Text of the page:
Please click here to order your copy of Worth the Ride: My Journey with Duchenne Muscular Dystrophy. All proceeds go to Parent Project Muscular Dystrophy (PPMD)

Wednesday, October 31, 2007

Trick or Treat!

Happy Halloween, everyone! Check out the picture of me and my sister, Amy, from Halloween way back in 1985, when I was seven years old. That year, our mother decided that we would not wear store-bought costumes and ordered the pattern for the Crayola Crayon costumes. I'd say they turned out pretty well!

Obviously, the photo is from my pre-wheelchair days. Unless you saw me walking, there wasn't a whole lot separating me from other children that age. It saddens me to know that today, there are still 7-year-old boys with missing teeth, who will eventually need motorized wheelchairs and all of the other things (tracheostomies, ventilators, feeding tubes, etc.) that I need to live. Fortunately, such technology exists. But wouldn't it be great if all of those little boys could grow up and never need any of that stuff? For their sake, I hope that day arrives soon.

Tuesday, October 30, 2007

A Pat on the Back

Congratulations go out to loyal Winheld's World reader and my friend Pat Moeschen, who was recently named Wal-Mart's 2007 New Hampshire Teacher of the Year.

I first met Pat, who has Becker muscular dystrophy (which is closely related to Duchenne's), at the Parent Project Muscular Dystrophy conference a few months ago and was impressed with his positive energy and can-do attitude. No doubt these qualities are what make Pat so successful as a band teacher at the Woodbury School in Salem, New Hampshire, where he teaches sixth through eighth grades. For most of us, those years are often very difficult. I'm sure his students, past and present, will attest to the fact that a teacher like Pat can make all the difference. As someone with a disability, I know that every day presents its challenges. My hat goes off to Pat for facing those challenges head on and with great success.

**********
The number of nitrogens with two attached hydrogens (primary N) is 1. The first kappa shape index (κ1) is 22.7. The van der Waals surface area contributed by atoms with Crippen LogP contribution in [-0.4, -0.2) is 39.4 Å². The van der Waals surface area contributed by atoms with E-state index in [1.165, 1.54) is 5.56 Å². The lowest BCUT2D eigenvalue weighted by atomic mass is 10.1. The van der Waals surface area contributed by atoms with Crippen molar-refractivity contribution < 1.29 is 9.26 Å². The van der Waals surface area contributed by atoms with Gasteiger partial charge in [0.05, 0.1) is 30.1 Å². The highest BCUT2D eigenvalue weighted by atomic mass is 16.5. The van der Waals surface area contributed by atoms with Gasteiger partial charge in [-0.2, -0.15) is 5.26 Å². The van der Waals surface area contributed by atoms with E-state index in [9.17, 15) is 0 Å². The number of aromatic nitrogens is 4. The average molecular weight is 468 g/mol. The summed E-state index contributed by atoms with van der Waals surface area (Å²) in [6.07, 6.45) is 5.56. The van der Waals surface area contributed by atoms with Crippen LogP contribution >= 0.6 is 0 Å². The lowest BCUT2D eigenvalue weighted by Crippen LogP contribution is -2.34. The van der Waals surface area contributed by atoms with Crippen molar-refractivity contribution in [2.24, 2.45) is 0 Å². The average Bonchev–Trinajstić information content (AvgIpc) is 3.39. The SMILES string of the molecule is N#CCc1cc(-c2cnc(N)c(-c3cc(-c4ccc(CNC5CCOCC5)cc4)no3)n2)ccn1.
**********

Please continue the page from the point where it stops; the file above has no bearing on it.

Congratulations, my friend!

Thursday, October 25, 2007

In Case of Fire

Under normal circumstances, today's world is pretty accessible for those of us with disabilities. But in a natural disaster or even just a really bad storm, all bets are off.

As I was watching coverage of the California wildfires yesterday, I saw an interview with a sign-language interpreter talking about the difficulty in making the deaf community aware of evacuations in the area. I got to thinking about what would happen to someone like me in the event of an emergency like that. It's similar to my feelings when I watched on TV, as the Hurricane Katrina disaster unfolded. In all honesty, it was clear to me that there's a good chance that I probably would not have survived.

I shudder with fear every time a huge snowstorm is predicted. In the event of a power failure, I cannot power my ventilator and I can't charge its back-up batteries. We do have a gas-powered generator, but in a prolonged power outage, what would happen when we ran out of fuel? The obvious answer is to throw all of my supplies in my van and drive to the nearest medical center. But what if roads are impassable? Or what if I couldn't even get out of my house, as in the case of a big snowstorm? You can try calling 911, but are they going to be able to rescue you when there's three feet of snow on the ground? Take me out of my wheelchair and I'm bedridden. And consider this -- I live with my family. What if I lived alone and depended on people to get me out of bed in the morning? Firefighters could knock on my door all day, but I wouldn't be able to get to the front door to alert them of my situation.

Natural disasters like the fires raging in California are difficult enough for people without disabilities. Having a disability is just an added challenge. However, in every tragedy, it seems that you can almost always count on the kindness of strangers. You read about it all the time when things like this happen. Without such assistance, people with disabilities, who might ordinarily be quite independent, may be less likely than other people to get through such a tragedy.